Th22 cells are efficiently recruited in the gut by CCL28 as an alternative to CCL20 but do not compensate for the loss of Th17 cells in treated HIV-1-infected individuals

Nayrac, Manon, Requena, Mary, Loiseau, Claire, Cazabat, Michelle, Suc, Bertrand, Carrere, Nicolas, Barange, Karl, Alric, Laurent, Martin-Blondel, Guillaume, Izopet, Jacques, and Delobel, Pierre (2020) Th22 cells are efficiently recruited in the gut by CCL28 as an alternative to CCL20 but do not compensate for the loss of Th17 cells in treated HIV-1-infected individuals. Mucosal Immunology, 14. pp. 219-228.

[img] PDF (Published Version) - Published Version
Restricted to Repository staff only

View at Publisher Website: https://doi.org/10.1038/s41385-020-0286-...
 
2
2


Abstract

Gut CD4+ T cells are incompletely restored in most HIV-1-infected individuals on antiretroviral therapy, notably Th17 cells, a key subset in mucosal homeostasis. By contrast, gut Th22 cells are usually restored at normal frequencies. Th22 cells display a CCR6+CCR10+ phenotype and could thus respond to CCL20- and CCL28-mediated chemotaxis, while Th17 cells, which express CCR6 but not CCR10, depend on CCL20. Herein, we found that CCL28 is normally expressed by duodenal enterocytes of treated HIV-1-infected individuals, while CCL20 expression is blunted. Ex vivo, we showed that Th22 cells contribute to the reduction of CCL20 production by enterocytes through an IL-22- and IL-18-dependent mechanism. Th22 cells preferentially migrate via CCL20- rather than CCL28-mediated chemotaxis when both chemokines are available in the microenvironment. However, when the CCL20/CCL28 ratio drops, as in treated HIV-1-infected individuals, Th22 cells can migrate via the CCR10–CCL28 axis, as an alternative to CCR6–CCL20. This could explain the better reconstitution of gut Th22 compared with Th17 cells on antiretroviral therapy. Lastly, we assessed the relationships between the frequencies of gut Th17 and Th22 cells and inflammatory markers related to microbial translocation, and showed that Th22 cells do not compensate for the loss of Th17 cells in treated HIV-1-infected individuals.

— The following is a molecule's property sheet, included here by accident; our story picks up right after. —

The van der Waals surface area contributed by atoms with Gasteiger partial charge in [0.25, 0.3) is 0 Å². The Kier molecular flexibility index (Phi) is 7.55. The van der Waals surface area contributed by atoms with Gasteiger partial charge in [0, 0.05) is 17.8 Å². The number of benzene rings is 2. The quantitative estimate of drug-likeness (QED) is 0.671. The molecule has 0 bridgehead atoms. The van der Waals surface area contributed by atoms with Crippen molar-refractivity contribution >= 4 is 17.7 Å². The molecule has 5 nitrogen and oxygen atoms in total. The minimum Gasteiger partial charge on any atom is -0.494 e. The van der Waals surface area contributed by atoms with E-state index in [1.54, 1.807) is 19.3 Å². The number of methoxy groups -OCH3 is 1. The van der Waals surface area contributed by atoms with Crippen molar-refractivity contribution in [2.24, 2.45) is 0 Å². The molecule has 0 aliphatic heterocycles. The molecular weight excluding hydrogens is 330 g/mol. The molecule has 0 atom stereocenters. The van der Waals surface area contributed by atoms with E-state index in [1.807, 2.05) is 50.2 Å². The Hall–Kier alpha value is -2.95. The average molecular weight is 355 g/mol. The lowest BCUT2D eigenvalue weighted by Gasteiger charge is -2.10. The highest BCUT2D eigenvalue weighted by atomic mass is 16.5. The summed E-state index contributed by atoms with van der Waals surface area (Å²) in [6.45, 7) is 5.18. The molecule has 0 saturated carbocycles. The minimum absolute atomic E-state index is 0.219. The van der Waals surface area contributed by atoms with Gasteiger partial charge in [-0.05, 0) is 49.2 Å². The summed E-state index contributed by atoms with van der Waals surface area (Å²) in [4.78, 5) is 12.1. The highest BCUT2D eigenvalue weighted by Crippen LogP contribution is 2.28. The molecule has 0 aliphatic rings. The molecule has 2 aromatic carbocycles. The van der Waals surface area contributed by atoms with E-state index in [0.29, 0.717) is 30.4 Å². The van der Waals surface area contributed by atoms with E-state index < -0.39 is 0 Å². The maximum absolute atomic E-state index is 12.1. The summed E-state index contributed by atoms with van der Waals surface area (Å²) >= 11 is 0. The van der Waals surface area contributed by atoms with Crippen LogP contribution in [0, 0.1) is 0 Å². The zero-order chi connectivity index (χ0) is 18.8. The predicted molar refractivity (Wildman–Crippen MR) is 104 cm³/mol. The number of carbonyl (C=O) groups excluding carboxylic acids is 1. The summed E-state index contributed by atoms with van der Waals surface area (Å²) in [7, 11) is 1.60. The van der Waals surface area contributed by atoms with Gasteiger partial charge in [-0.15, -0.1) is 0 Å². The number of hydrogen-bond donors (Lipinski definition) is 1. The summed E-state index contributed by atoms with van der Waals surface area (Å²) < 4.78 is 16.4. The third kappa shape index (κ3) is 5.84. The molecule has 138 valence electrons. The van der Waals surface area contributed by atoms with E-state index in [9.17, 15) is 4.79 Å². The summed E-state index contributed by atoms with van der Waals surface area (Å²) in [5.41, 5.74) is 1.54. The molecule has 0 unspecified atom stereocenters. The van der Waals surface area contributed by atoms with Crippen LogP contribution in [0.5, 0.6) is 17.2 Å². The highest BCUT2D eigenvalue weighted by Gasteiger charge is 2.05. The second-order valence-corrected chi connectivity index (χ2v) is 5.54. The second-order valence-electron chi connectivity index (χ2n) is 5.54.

Item ID: 63210
Item Type: Article (Research - C1)
ISSN: 1935-3456
Keywords: HIV; Th22; Th17; gut; T cells; homing
Copyright Information: © Society for Mucosal Immunology 2020.
Date Deposited: 20 May 2020 07:48
FoR Codes: 11 MEDICAL AND HEALTH SCIENCES > 1103 Clinical Sciences > 110309 Infectious Diseases @ 50%
11 MEDICAL AND HEALTH SCIENCES > 1107 Immunology > 110704 Cellular Immunology @ 50%
SEO Codes: 92 HEALTH > 9201 Clinical Health (Organs, Diseases and Abnormal Conditions) > 920109 Infectious Diseases @ 100%
Downloads: Total: 2
Last 12 Months: 2
More Statistics

Actions (Repository Staff Only)

Item Control Page Item Control Page